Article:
Gateway Gazette

Reel Reflections: Brooklyn

 

Directed by – John Crowley
Nominated for: Best Picture, Best Actress (Saoirse Ronan), and Best Screenplay based on Previously Published Material (Nick Hornby)

By E. P. Whinters

Brooklyn for Reel Reflections Review 1On the outside, Brooklyn seems like a simple love story – a young Irish girl immigrates to America in the 1950s, falls in love and needs to choose between her home in Ireland or her home in America. Or so the trailers lead us to believe. And it is about this, but there’s more to it.

This film gets the viewer to reflect on ‘home’ – what makes one place home over another? Is it your bed that you lie in, reflecting on life? Is it the kitchen table where you gather with family and friends and share a meal? Is it where you feel you ‘fit in’? Is it being with people you love and who love you in return? The director looks at all of these, from different angles, and his answer includes an answer to these questions, and more.

Saoirse Ronan, who plays Eilis Lacey, is wonderful in the role. It was easy to get drawn into her innocence, her fears and uncertainties, while at the same time, as innocent as she was, she was also very forthright and straightforward in her perception of the world around her. The expression in her eyes made it easy to guess what she was thinking; what she was feeling. When her eyes welled up with tears, from somewhere came the catch in the viewer’s throat, as it was impossible not to empathize with her. In this empathy with the main character, the story took on a rich tapestry of something real. We might not have emigrated from one country to America, but we have all taken that step into the unknown and wondered if we were doing the right thing. And growing up in our childhood home, sentimental to our childhood and young adult years, there comes a time for us to grow up, to leave the nest, to find another home. And, in this, we are like Eilis.

Brooklyn has a simple air, like we imagine the 1950s. New York was full of ethnic communities – Irish and Italian among many others. There are movies about the gangs at this time, but this movie is not one of them. The director shared the story in three acts: watch the colours he uses. From a rich green (home, Ireland), to gradual changes and splashes of colour, to an explosion of bright, lively hues by the end – yellow, flowers, life. Add similar scenes in different places, and I found myself remembering similar moments in my life, comparing the examples on the screen with the ones I remembered from my life.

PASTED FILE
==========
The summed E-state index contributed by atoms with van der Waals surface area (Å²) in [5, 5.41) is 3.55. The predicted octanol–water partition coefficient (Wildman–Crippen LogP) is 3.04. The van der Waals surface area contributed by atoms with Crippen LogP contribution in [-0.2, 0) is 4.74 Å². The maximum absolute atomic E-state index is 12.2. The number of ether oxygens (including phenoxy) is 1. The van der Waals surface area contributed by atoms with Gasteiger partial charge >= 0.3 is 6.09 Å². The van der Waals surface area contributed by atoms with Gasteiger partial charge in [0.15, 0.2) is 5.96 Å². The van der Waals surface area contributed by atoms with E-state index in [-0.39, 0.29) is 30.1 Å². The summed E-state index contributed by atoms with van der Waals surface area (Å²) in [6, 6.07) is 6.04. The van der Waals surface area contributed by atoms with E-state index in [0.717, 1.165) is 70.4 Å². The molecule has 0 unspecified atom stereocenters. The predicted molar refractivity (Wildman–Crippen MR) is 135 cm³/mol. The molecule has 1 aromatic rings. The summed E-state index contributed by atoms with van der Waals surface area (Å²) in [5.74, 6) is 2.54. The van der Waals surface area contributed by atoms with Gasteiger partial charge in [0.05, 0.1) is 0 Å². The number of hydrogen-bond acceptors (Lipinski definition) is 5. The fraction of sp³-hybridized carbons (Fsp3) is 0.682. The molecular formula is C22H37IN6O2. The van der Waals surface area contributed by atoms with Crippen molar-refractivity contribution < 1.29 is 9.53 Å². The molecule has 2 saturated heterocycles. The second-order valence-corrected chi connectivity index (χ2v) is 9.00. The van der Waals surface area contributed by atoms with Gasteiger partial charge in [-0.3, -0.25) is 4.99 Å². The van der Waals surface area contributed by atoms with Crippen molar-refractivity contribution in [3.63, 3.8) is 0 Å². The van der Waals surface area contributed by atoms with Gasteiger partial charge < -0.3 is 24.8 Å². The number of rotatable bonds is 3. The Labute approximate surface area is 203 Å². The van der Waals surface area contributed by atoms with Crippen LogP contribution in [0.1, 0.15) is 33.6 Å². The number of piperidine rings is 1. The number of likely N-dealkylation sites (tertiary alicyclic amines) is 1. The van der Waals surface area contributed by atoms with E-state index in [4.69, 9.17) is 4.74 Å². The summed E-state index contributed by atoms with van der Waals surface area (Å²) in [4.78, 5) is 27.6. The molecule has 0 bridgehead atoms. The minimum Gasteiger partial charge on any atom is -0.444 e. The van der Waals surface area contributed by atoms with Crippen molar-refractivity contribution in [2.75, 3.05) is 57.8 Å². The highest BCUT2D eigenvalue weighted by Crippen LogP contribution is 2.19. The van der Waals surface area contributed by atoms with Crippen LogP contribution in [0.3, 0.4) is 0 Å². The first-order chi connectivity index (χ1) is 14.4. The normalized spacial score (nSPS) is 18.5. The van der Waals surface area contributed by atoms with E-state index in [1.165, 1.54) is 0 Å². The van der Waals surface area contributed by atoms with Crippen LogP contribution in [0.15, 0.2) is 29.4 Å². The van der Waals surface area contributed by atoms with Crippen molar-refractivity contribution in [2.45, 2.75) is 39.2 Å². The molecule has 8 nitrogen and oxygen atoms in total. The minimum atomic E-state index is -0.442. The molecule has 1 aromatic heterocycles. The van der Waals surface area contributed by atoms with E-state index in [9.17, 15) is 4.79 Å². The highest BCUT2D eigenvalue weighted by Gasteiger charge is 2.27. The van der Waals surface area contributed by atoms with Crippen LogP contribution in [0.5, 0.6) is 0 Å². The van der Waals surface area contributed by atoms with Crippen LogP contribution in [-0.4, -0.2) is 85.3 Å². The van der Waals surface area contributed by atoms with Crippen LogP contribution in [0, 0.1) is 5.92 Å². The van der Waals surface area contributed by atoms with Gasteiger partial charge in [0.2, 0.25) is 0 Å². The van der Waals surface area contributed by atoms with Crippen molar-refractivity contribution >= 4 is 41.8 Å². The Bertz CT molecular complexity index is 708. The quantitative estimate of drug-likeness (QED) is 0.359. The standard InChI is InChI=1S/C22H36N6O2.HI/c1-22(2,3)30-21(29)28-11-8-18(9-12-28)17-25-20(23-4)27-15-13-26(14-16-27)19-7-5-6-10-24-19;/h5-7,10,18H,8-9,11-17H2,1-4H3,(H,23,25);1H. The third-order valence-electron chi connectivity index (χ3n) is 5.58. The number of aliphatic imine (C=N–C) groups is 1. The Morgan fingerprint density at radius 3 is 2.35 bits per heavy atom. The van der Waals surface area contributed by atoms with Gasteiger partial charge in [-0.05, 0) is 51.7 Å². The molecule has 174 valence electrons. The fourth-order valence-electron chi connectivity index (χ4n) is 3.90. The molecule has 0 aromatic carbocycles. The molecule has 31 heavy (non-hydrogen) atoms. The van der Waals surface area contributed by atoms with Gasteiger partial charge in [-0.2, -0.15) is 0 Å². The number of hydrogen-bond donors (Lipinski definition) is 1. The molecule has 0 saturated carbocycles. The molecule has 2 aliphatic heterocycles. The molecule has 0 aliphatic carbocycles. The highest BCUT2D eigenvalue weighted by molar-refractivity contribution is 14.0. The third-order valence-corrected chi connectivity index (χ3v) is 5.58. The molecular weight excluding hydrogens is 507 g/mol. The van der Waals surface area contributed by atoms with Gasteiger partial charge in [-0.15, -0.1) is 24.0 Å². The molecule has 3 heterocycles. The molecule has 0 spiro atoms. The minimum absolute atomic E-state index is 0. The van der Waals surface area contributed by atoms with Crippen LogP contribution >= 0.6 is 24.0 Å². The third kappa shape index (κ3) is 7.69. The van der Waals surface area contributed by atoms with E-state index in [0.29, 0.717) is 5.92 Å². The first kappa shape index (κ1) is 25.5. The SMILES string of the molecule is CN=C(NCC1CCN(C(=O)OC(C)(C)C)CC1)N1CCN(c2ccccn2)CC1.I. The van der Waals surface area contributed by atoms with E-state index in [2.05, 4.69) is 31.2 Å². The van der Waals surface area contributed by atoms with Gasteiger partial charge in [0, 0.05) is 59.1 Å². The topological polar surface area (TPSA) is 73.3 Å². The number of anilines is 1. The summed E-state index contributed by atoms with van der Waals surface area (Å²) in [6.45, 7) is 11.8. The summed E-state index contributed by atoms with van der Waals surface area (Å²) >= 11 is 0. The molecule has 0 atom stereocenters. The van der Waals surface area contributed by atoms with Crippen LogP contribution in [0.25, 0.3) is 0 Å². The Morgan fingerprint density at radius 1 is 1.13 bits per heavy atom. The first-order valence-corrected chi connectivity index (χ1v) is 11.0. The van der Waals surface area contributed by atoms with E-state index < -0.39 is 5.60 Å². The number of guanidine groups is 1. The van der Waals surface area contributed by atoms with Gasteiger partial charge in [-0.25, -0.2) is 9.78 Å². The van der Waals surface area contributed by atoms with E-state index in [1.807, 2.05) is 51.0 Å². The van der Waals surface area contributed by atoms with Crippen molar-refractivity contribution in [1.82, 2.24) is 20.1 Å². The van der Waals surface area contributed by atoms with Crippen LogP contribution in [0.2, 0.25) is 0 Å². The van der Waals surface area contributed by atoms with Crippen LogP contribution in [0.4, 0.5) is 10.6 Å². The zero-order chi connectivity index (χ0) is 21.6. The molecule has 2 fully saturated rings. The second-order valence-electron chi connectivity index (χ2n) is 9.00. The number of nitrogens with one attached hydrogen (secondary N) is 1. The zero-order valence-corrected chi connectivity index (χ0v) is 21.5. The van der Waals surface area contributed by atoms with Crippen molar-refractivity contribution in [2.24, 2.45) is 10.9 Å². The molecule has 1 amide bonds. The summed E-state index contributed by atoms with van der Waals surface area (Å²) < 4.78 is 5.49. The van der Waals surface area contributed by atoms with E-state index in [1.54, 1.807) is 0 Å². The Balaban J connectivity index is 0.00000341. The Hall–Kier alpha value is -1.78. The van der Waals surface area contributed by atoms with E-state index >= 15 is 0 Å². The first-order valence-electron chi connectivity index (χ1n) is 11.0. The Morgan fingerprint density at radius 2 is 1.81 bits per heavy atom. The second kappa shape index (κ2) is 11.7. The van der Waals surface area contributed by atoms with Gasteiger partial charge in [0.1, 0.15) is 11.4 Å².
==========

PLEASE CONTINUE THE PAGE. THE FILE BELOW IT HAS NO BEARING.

I overheard someone say that the characters were flat, and perhaps in a way, all the other characters were. There was little in the way of character arcs, and what there was illuminated small steps, similar to life. This was not their story, but Eilis’s, and with her there was much to struggle through and grow from. There was a sense of stereotypical portrayal of the characters around her (Italians and their love for baseball and emphasizing what they say with their hands, the Irish love for their home folksongs) and with this, with one character with such depth while the others are as we expect them in some way, it was easy to be swept into her story, fall in love with her and her delightful accent and want her to ‘win’ in the end.

It is obvious that I enjoyed the movie; to enter into another’s story – simple by a lot of accounts – yet the motifs and cinematography that enfolds the viewer’s heart still affects the heart. “This movie is about the search for home and a sense of a place to belong, the weirdness of being caught between the old and the new, the excitement, bittersweet and occasionally an awful feeling in your stomach when you step out in a new direction, mixed with the feelings of what we leave behind, especially when some of what we’re leaving behind was good, but no longer for us anymore,” a friend said after viewing it with me. We’ve gotten to the point where we expect more and more action, and this movie touches the viewer’s heart in a simple, yet profound and powerful way. In the end, in the words of Tony, “Home is home.”

Where is your home? And what makes it ‘home’ for you?

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